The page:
The new Homewood Suites hotel in Brighton, MI, installed vertical terminal A/C units (VTAC/vertical PTAC) because they have the look and feel of residential systems. Additionally, each suite has individual guest temperature control, which is expected to reduce energy consumption for unoccupied units.

Brighton, MI is the newest location of a Homewood Suites by Hilton Hotel Corporation. Homewood Suites is a national brand of an all-suite, residential-style hotel that caters to travelers who are on the road a few nights or longer.

The hotels feature spacious studios, one- and two-bedroom suites with amenities such as fully equipped kitchens and complimentary in-suite, high-speed Internet access. Guests have access to restaurants, shopping plazas, and a golf course, all within walking distance, which complements the resort-style concept. This location was chosen for the hotel because there is a high demand for an extended stay facility as the area boasts over 5,000 acres of woods, meadows, and lakes. This construction project is unique because the actual site is close to natural wetlands in the heart of Michigan. Special care had to be taken in grading and filling the area prior to construction to minimize its environmental footprint.


This construction commenced in August of 2005 and wrapped up this month. The 78,000-sq-ft, three-story building features 92 suites, with studio suites measuring 375 sq ft, and two-bedroom suites at 468 sq ft.

The HVAC system was specifically chosen for this project because the Hilton Hotel Corporation prefers vertical terminal A/C units (VTAC/vertical PTAC) since they have the look and feel of residential systems. Architect Ramsay Sadek of Design Engineering Group, LLC, chose Skymark's VTACs for the suites and a Reznor makeup air system for the common areas. Sadek noted that when he chooses an HVAC system, the most critical considerations are energy efficiency and performance of units based on previous installations. Moreover, since the building is a wooden structure, the use of a roof-mounted central A/C system was neither practical nor cost effective. Sadek compared a traditional console type, window air conditioner, with a newer VTAC system.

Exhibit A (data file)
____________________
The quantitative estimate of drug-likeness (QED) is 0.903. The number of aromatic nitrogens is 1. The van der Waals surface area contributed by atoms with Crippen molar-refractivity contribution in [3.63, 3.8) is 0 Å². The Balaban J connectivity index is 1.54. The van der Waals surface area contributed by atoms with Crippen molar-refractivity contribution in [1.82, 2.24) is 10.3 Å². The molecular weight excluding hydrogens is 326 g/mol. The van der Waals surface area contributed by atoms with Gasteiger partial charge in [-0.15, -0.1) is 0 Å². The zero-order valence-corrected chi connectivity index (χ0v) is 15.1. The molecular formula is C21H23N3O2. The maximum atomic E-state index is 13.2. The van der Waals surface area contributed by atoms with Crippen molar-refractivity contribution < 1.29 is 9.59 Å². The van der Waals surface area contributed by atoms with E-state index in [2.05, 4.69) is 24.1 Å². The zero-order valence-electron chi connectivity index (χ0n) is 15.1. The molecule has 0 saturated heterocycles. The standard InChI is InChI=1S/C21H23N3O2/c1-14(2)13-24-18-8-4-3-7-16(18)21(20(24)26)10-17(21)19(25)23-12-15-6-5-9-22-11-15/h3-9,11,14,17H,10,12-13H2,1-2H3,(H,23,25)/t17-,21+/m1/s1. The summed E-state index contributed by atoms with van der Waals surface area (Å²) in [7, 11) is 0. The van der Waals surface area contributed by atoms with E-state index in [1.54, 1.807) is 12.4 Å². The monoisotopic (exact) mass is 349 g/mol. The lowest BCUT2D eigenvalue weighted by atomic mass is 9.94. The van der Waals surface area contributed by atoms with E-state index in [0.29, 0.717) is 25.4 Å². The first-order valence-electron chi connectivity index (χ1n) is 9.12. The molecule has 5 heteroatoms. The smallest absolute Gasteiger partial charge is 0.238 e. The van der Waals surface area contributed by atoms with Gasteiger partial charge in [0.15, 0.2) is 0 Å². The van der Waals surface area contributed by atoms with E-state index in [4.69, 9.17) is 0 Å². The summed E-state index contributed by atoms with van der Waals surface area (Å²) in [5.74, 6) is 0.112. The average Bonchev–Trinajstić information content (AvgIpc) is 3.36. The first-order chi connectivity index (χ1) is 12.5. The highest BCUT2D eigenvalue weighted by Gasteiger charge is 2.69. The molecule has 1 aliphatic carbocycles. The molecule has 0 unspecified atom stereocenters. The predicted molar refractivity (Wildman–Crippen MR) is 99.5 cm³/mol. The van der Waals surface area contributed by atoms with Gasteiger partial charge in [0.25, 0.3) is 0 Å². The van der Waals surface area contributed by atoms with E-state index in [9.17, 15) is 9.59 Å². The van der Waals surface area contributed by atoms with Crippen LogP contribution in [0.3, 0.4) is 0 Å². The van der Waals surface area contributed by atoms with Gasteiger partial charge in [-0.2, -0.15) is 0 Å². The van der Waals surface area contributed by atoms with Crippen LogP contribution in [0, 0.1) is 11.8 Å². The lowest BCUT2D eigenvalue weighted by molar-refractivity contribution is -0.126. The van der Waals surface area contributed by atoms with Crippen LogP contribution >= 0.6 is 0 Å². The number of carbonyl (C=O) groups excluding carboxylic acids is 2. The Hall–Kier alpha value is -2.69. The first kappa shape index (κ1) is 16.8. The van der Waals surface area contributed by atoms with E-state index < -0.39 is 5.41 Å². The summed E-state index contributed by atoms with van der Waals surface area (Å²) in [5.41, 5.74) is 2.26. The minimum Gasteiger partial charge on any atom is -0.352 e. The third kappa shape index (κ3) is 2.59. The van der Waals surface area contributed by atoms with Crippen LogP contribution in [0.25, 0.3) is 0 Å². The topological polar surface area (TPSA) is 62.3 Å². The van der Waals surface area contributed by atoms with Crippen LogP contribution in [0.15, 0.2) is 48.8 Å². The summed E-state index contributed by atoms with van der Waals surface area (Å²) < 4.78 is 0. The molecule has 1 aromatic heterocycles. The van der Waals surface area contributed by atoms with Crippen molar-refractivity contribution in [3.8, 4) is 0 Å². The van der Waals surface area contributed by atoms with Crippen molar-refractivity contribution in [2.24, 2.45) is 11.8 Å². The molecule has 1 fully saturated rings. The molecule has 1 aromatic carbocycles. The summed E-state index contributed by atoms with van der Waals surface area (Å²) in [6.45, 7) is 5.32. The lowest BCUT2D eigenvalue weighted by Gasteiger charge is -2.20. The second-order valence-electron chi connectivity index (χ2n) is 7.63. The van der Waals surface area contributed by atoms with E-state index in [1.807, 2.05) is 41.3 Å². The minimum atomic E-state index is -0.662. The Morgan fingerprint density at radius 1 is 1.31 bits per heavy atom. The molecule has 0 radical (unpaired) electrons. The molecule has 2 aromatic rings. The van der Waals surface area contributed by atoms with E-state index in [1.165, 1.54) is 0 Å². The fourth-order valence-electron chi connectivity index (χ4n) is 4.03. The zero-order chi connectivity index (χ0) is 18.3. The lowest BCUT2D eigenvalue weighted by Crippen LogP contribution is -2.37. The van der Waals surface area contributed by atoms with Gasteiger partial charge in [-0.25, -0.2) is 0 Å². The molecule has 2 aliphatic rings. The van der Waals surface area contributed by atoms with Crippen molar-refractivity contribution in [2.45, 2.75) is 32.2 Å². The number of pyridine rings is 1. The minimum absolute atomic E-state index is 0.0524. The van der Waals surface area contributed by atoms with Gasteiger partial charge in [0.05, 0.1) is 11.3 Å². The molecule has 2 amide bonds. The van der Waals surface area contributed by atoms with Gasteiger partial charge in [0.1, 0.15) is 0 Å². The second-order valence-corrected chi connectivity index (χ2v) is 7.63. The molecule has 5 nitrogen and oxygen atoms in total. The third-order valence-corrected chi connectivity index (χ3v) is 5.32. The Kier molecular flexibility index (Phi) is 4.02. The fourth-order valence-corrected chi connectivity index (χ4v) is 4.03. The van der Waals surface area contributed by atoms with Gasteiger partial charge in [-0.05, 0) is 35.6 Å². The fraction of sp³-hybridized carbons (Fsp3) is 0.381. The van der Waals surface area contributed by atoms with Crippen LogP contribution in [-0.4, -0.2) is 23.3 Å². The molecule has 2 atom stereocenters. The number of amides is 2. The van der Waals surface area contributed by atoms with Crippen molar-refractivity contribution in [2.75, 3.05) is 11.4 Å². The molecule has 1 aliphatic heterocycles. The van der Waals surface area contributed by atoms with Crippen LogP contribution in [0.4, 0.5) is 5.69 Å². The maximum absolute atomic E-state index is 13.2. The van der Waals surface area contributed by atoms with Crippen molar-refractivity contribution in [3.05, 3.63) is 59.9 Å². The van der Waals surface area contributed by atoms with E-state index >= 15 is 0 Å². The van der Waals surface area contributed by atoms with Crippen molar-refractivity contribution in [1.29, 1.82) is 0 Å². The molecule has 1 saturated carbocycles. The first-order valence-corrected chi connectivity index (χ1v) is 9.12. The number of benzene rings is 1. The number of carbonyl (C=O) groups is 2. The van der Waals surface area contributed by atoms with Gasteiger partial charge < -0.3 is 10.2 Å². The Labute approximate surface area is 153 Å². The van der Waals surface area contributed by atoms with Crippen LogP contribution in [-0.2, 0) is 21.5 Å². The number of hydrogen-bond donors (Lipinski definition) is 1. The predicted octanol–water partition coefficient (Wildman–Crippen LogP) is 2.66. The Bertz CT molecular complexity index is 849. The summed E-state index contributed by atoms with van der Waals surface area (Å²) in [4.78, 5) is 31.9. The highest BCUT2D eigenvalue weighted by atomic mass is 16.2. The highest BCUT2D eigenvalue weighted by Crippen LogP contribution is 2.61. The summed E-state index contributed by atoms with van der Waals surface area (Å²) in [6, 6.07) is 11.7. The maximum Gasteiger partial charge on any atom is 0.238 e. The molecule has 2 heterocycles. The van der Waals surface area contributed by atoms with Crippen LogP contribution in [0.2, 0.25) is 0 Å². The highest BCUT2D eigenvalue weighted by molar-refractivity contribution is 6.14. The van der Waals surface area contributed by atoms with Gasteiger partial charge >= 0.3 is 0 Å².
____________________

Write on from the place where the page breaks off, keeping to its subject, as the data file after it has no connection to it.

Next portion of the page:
"With a traditional system you'd run into the problem of hot and cold spots in the suite and furniture has to be placed strategically as not to be in front of the unit ... traditionally most units are placed by a window (and) you often have curtains blowing from the air movement," he said.

"I've found the VTAC has directional (ducting) capabilities which reduce hot and cold spots in the room and with the closet installation you have a lot more flexibility when placing furniture." Sadek also said that the VTAC unit is less intrusive on the architectural design than outdoor equipment. According to Sadek, he was able to strategically place over 95% of the grilles on the wing walls of the building instead of the front.


Since each VTAC unit arriving at the jobsite from Skymark is pre-piped, pre-charged, and tested, the contractor does not need to trouble himself with labor intensive installation of refrigerant line sets, pump downs, refrigerant fills, or the logistics required to move large equipment. This is one feature that impressed Mickey McEnvoy of Liberty Total Comfort Systems, the project's mechanical contractor. McEnvoy pointed out, "I like this product [VTAC units] because it's quiet and I'm very satisfied with the design [installation] ... what's nice, too, about these units is that they have a fresh air damper which meets the building code requirements."

The hotel owner, Malick Abdulnor, said the fact that since each suite has individual guest temperature control, he can reduce energy consumption for unoccupied units, resulting in lower utility bills, energy efficiency, and cost savings. He said that some other benefits of using an indoor self-contained system include, "there will be less wear and tear on the equipment from the elements, and less risk of vandalism. I'm also very pleased with the interior and exterior look."